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Verizon denies throttling Amazon's cloud, Netflix services

In a post-net neutrality world, a blogger accuses Verizon of throttling its services

By , Network World
February 05, 2014 01:56 PM ET

Network World - Verizon is denying a charge leveled by a security expert – and seemingly acknowledged by its own customer service department – that it is "limiting bandwidth" to Amazon Web Services, and by extension Netflix, in response to a recent court decision.    

Just a few weeks ago a Washington D.C. appellate court struck down the Federal Communication Commission’s net neutrality rules. The judge ruled that the FCC cannot regulate how ISPs like Verizon deliver services, which could open the door to ISPs providing different connect speeds to different services. Verizon says it has not changed its connection policies since the net neutrality rules were struck down.

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David Raphael, director of engineering for cloud security provider iScan, outlines in a blog post how he began noticing that his Internet connection at home was slow. It got to a point where it began impacting his streaming service from Netflix, he says. So he did a couple of tests. From his home he got a bandwidth rate of 40kbps when accessing Amazon Web Services’ Simple Storage Service (S3). When he tested it from his work, he got 5,000kbps. Both his home and work use Verizon’s FiOS Internet Service.

verizon
Credit: courtesy of David Raphael

He contacted a Verizon customer support representative to inquire about the issue. After what he says was about a half hour, he asked the representative point-blank if Verizon is now limiting bandwidth to cloud providers such as AWS. “Yes, it is limited bandwidth to cloud providers,” the online chat representative said. Raphael responded, “And this is why my Netflix quality is so bad right now?”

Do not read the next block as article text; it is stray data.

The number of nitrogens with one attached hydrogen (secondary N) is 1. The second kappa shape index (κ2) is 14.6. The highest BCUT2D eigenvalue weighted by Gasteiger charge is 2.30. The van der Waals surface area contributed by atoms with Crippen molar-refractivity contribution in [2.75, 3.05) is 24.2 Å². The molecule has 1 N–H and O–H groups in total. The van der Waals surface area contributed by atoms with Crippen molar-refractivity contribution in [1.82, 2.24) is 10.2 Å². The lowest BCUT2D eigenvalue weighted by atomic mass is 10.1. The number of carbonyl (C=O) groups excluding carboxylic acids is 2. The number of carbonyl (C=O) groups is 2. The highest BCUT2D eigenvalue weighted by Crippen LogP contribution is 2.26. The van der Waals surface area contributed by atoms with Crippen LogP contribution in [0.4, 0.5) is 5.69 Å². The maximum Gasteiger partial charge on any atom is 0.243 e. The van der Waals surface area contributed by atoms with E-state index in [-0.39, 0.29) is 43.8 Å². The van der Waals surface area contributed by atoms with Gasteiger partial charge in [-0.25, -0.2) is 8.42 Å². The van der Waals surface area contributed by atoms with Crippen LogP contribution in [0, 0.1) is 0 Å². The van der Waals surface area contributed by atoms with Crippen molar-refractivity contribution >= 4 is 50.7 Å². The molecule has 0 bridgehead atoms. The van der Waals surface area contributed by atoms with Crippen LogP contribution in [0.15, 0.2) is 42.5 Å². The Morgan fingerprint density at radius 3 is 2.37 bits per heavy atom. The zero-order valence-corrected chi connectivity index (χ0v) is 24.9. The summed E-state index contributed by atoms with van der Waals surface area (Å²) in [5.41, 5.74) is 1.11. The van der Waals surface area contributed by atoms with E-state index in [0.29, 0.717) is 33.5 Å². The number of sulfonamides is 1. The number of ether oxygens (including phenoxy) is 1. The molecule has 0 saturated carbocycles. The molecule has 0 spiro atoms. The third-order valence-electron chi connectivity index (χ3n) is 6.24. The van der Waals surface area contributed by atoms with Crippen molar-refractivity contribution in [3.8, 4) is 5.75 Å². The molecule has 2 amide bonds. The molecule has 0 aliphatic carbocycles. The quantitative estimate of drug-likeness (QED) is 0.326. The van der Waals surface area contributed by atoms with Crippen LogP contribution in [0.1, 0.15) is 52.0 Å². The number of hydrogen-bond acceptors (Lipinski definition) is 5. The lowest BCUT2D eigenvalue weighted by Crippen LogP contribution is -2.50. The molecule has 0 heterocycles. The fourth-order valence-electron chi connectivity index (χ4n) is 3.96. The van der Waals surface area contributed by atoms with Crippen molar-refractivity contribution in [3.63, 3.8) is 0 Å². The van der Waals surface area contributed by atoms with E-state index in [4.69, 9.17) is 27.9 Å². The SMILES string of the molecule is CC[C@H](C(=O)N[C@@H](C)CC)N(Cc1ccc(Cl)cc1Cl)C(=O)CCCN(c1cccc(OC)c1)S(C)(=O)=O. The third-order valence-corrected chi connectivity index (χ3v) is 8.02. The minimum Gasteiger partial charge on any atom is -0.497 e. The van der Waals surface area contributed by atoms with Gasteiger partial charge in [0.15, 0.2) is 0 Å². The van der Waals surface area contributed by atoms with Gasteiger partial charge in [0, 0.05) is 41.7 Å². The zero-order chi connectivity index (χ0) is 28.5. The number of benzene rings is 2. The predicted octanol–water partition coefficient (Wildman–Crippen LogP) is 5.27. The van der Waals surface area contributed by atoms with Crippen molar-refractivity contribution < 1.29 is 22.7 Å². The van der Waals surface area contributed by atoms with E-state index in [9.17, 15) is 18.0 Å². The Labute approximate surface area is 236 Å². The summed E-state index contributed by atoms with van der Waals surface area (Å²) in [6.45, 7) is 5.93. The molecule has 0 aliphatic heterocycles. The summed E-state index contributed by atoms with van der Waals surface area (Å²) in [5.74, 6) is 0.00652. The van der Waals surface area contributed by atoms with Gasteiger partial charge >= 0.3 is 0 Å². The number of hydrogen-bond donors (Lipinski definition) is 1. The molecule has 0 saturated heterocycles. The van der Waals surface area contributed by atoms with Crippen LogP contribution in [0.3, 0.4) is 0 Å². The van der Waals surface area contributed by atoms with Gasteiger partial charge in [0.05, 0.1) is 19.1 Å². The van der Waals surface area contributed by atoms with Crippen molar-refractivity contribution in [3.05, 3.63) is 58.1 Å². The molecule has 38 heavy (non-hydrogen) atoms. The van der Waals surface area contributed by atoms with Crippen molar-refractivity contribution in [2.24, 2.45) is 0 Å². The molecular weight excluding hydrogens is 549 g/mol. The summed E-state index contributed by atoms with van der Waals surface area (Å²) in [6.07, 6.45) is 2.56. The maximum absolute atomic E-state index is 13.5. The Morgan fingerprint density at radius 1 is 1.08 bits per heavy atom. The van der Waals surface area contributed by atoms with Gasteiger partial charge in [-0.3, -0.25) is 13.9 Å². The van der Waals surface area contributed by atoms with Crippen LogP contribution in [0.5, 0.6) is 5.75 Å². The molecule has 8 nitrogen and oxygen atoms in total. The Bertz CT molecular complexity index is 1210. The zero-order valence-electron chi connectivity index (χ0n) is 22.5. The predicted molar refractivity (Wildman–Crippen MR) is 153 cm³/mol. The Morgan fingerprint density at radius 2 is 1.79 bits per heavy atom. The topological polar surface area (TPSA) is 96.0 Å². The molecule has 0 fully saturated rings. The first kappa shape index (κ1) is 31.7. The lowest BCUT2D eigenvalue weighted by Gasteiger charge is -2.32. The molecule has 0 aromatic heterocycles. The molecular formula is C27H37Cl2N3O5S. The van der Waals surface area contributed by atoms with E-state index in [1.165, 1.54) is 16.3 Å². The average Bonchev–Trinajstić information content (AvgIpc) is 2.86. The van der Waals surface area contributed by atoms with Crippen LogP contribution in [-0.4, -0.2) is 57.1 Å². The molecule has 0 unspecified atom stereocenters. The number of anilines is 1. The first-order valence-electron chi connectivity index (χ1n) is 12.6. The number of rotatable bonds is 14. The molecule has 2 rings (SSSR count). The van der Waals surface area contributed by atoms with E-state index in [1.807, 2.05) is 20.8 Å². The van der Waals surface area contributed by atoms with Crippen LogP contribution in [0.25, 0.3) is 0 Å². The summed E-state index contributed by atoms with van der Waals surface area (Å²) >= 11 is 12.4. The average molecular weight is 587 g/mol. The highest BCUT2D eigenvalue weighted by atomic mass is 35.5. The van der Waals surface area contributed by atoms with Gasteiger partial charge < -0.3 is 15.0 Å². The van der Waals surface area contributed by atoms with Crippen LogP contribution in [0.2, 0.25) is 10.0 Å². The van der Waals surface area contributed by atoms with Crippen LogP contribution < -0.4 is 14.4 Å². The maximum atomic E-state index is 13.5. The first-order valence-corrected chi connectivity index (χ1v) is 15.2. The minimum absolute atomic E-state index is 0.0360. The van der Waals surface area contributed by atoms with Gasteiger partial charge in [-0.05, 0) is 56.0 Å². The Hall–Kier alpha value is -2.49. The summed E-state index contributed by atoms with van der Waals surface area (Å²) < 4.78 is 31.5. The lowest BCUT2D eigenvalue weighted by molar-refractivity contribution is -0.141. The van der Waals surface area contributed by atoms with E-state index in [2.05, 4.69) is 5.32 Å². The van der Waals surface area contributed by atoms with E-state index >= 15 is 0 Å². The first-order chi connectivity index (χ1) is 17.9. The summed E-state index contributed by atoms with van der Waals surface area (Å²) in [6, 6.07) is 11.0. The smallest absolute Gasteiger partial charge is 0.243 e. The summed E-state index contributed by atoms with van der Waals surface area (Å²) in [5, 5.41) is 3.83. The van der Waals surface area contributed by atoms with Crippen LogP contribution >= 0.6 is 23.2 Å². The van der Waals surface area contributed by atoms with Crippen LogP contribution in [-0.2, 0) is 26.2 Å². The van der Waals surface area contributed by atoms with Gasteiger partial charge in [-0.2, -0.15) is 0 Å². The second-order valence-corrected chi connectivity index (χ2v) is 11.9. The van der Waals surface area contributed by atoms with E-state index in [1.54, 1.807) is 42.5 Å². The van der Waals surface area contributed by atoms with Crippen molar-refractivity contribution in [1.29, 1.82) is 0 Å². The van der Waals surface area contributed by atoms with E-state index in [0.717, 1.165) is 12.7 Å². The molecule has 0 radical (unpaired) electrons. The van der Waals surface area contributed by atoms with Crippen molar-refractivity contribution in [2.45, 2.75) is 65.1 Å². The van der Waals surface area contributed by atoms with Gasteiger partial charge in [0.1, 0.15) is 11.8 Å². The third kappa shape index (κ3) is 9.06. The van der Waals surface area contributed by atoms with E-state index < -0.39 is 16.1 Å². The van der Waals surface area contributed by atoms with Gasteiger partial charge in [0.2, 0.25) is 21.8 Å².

Verizon representative’s response: “Yes, exactly."

Raphael says he’s worried the net neutrality wars are upon us. “In my personal opinion, this is Verizon waging war against Netflix. Unfortunately, a lot of infrastructure is hosted on AWS. That means a lot of services are going to be impacted by this.”

In response to a request for an explanation, executive director of communications for Verzion Edward McFadden replied:

“We treat all traffic equally, and that has not changed. Many factors can affect the speed a customer’s experiences for a specific site, including, that site’s servers, the way the traffic is routed over the Internet, and other considerations. We are looking into this specific matter, but the company representative was mistaken. We’re going to redouble our representative education efforts on this topic.”

Raphael’s blog post is already garnering considerable attention on social media sites. On Twitter some users are wondering if Raphael’s account is one of the first results of the net neutrality ruling. On HackerNews, a tech forum, users point out that the statement is from a Verizon customer service representative and should be taken in that context.

Following the net neutrality ruling, Verizon stated that it had no plans to make any changes to its Internet service. “Today’s decision will not change consumers’ ability to access and use the Internet as they do now,” company officials wrote in a statement posted on its website. “The court’s decision will allow more room for innovation, and consumers will have more choices to determine for themselves how they access and experience the Internet.”

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